“Garish,” she said, looking around the place, an expression of disdain on her face.
“What are you talking about, Beth?” he asked. “This is a classic re-creation of a mid-century diner. It’s totally retro.”
“Oh, right, Andy,” Beth said. “Like you’d even know what an actual mid-century diner looked like. You’re a child of the late Nineties.”
“My dad used to take me to diners near where we lived,” Andy said, “so I know what I’m talking about. Look at these vinyl seats and all the neon signs and lighting. And these tabletop jukebox thingies, just like back in the day.”
“It’s so plastic,” Beth said. “They’re trying too hard and it’s not at all authentic.”
A waitress, frantically chewing a wad of gum, walked up to their table and handed Andy and Beth menus. “Can I get you some water?”
“Sure,” Andy said.
“Do you have any sparkling water?” Beth asked.
“You mean like seltzer?” the waitress responded.
Beth sighed. “Never mind. Still water is fine.”
The waitress spun around and left the table. Meanwhile, Andy, after looking at the menu, said to Beth, “Do you see the prices on this menu? This can’t be right. A burger for 95 cents. Add cheese for a nickel. French fries for a quarter and a Coca-Cola for a dime. This has got to be a joke.”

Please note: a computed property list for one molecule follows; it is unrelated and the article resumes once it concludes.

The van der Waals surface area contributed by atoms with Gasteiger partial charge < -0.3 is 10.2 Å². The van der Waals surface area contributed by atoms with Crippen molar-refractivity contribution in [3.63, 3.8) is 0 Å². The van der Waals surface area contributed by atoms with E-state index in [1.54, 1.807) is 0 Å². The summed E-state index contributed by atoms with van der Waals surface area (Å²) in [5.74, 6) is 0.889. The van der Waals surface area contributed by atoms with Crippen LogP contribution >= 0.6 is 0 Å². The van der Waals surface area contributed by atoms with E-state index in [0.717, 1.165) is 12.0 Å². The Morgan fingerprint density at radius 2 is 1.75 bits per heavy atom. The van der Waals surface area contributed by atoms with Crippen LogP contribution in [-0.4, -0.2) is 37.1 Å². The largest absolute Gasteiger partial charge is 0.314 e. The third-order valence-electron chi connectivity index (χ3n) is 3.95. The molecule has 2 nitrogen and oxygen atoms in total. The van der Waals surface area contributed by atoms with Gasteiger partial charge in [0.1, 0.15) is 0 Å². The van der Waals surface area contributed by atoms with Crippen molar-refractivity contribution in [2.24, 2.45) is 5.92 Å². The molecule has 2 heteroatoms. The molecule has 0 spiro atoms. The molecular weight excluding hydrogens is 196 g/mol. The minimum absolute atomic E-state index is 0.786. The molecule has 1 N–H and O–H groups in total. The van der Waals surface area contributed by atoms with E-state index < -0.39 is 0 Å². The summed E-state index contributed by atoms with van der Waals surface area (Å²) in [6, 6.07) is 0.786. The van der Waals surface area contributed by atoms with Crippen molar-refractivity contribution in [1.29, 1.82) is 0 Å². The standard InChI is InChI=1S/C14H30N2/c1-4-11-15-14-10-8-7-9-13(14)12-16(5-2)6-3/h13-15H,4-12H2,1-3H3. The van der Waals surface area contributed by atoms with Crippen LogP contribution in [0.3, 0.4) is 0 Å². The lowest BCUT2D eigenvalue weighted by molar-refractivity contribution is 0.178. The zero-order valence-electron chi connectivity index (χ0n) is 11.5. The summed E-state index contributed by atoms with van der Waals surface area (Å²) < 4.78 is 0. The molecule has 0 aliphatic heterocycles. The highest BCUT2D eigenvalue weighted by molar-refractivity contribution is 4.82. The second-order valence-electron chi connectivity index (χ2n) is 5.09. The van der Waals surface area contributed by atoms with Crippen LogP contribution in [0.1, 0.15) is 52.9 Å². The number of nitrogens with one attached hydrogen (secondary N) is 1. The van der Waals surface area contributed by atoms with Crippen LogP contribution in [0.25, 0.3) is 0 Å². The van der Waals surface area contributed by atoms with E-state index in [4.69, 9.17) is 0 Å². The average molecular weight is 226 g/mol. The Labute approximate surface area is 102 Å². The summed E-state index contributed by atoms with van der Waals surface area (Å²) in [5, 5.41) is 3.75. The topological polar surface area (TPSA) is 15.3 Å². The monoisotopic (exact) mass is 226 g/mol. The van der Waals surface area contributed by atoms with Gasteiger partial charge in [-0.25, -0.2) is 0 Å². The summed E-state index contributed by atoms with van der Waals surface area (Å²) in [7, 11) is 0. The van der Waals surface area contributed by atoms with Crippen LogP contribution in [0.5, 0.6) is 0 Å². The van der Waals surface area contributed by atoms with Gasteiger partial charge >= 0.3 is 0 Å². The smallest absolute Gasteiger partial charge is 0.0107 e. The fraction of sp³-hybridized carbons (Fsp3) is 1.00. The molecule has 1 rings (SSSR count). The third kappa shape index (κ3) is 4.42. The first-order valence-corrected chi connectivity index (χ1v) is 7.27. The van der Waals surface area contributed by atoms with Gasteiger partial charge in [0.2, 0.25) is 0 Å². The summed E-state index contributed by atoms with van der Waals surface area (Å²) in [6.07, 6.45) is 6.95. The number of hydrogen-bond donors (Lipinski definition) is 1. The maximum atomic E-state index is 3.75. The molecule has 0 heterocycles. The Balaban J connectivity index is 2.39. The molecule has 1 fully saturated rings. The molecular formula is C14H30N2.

“Maybe they charge retro prices in this retro diner,” Beth quipped.
The waitress came back to the table with two glasses of water. “Can I take your orders?” she asked.
Andy read her name tag and said, “Hey, Betty, these novelty throwback menus are great, but can you get us the regular menus, please?”
Betty looked confused, reached over and took the menu from Andy and looked at it. “This is our regular menu,” she said.
“Come on, Betty,” Andy said. “A cheeseburger for a buck? A Coke for a dime?”
Betty’s cheeks turned bright red. “I know,” she said in a hushed tone. “Until last week our burgers were only 75 cents and Coca-Cola was a nickel. But the owner had to raise the prices on just about everything in the menu a few weeks ago because of a higher cost of living. It’s 1955, you know. Your money doesn’t go as far as it used to.”
Beth looked at Andy and then back at the waitress. “What do you mean it’s 1955?” she asked Betty.
“1955,” Betty said. “March 15, 1955.”
Andy stood up and looked out of the diner’s windows. He turned pale, sat down in his seat and pointed toward the windows.
Beth looked toward where Andy was pointing and saw that the diner’s parking lot was full of cars from the early Fifties. And that’s when Beth started to scream.
Written for this week’s Sunday Writing Prompt from Mindlovemisery’s Menagerie.